It tells the story of Miranda, a divorced, single mother, who returns to Cornwall on holiday for the first time in twenty years. There's a lot of history for her there, and it's the place where her mother has chosen to scatter the ashes of Miranda's stepfather. There are a lot of memories for Miranda in Chapel Creek, not least because whilst there she reconnects with her old friends, Jessica and Andrew, and her long-lost first love, Steve.
In the Summertime is actually a sequel to Judy Astley's first novel, Just for the Summer, in which Miranda first falls in love with Steve. I haven't read the original novel, and didn't actually realise that it was a sequel until after I'd finished reading In the Summertime. Because the first book was published so long ago (in 1994), this new book is written in such a way that there is absolutely no need to have read it. There's no sense that you are missing something; Miranda's history is explained in such a way that we come to realise why she was so heartbroken by her holiday romance with Steve, and it becomes clear why she and her old friend Jessica share such a strong bond that they quickly pick up when they see each other again.
The main quibble that I have with this book is the way that the teenagers in the story were written, or at least, how their voices were written. Too many sentences uttered by Silva, Miranda's teenage daughter, have 'like' inserted into the middle of them, and question marks at the end. "He's like soo stinky?" for example, when talking about her older brother. Bo, the aforementioned brother, is regularly reduced to a hoody-wearing, grunting stereotype: "Starvin'. When's food." I know that teenagers largely have their own way
of speaking, but it's so distracting (and does teenagers everywhere a disservice), when their dialogue is so clichéd.
This is an ideal summer read, there is nothing too taxing about the plot, and you never really doubt that it's going anywhere other than where it ends up. The characters are all perfectly likeable, all except for the dreadful Geraldine. However, her appalling behaviour feels like something we can all agree on, the reader and the characters who are affected by it. She's a well written awful character!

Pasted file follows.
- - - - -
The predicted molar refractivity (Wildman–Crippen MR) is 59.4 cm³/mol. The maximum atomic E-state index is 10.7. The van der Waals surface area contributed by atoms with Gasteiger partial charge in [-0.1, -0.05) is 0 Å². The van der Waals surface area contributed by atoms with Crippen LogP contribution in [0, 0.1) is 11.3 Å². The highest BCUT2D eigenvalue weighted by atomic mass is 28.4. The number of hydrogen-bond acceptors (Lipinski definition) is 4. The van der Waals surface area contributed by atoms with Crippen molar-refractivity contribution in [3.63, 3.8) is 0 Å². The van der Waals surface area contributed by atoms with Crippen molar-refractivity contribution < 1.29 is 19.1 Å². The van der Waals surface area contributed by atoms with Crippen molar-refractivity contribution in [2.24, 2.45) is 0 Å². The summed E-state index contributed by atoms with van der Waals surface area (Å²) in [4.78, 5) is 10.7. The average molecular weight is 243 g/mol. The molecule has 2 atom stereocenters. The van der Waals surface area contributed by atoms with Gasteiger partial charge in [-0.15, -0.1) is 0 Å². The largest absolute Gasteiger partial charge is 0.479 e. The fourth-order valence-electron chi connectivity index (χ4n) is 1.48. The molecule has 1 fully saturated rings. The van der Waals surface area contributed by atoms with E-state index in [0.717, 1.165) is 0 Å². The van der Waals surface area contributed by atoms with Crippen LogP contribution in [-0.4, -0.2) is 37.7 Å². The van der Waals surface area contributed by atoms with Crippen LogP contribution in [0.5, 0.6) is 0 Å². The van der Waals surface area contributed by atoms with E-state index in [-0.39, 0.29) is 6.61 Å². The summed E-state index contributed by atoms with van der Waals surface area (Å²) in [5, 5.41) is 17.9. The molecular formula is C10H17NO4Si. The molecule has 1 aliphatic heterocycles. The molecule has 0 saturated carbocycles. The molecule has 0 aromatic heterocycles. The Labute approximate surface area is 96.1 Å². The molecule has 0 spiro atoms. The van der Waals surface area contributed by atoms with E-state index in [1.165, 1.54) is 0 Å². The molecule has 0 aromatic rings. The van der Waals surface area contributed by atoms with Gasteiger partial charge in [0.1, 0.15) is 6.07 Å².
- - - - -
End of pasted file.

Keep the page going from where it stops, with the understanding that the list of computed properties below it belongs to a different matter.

Then there's Cheryl, another horrible character who you are invited to hate, as she takes against Miranda from the start. However, with Cheryl, she is obviously there as a device to allow Miranda to get her wires crossed about Steve's current relationship status. As the book builds to its conclusion, it becomes painfully obvious how Cheryl's story is going to end, meaning that storyline ends in a predictable way that I didn't enjoy so much.
I did enjoy the book though; I liked reading about a central character who has lived through a large part of her life, been married, had children and been divorced, and is now starting on a new phase of her life. It made a change to read about a woman in her late thirties, rather than a heroine in her early twenties, as is so often the case with chick-lit. It was also nice to have a variety of characters to get to know and root for (the teenagers and Cheryl notwithstanding). Each character was going through their own crisis of sorts, and although the story was primarily about Miranda, we were invited along on the journey of them all.
I would recommend this to anyone who is looking for a beach read this summer, and if you are a fan of Judy Astley then it's definitely for you!
In the Summertime is pubished by Transworld Publishers and is released on 4th July 2013.
*I received an eBook preview copy of In the Summertime from NetGalley as an advanced reading copy. This review has also appeared on Goodreads.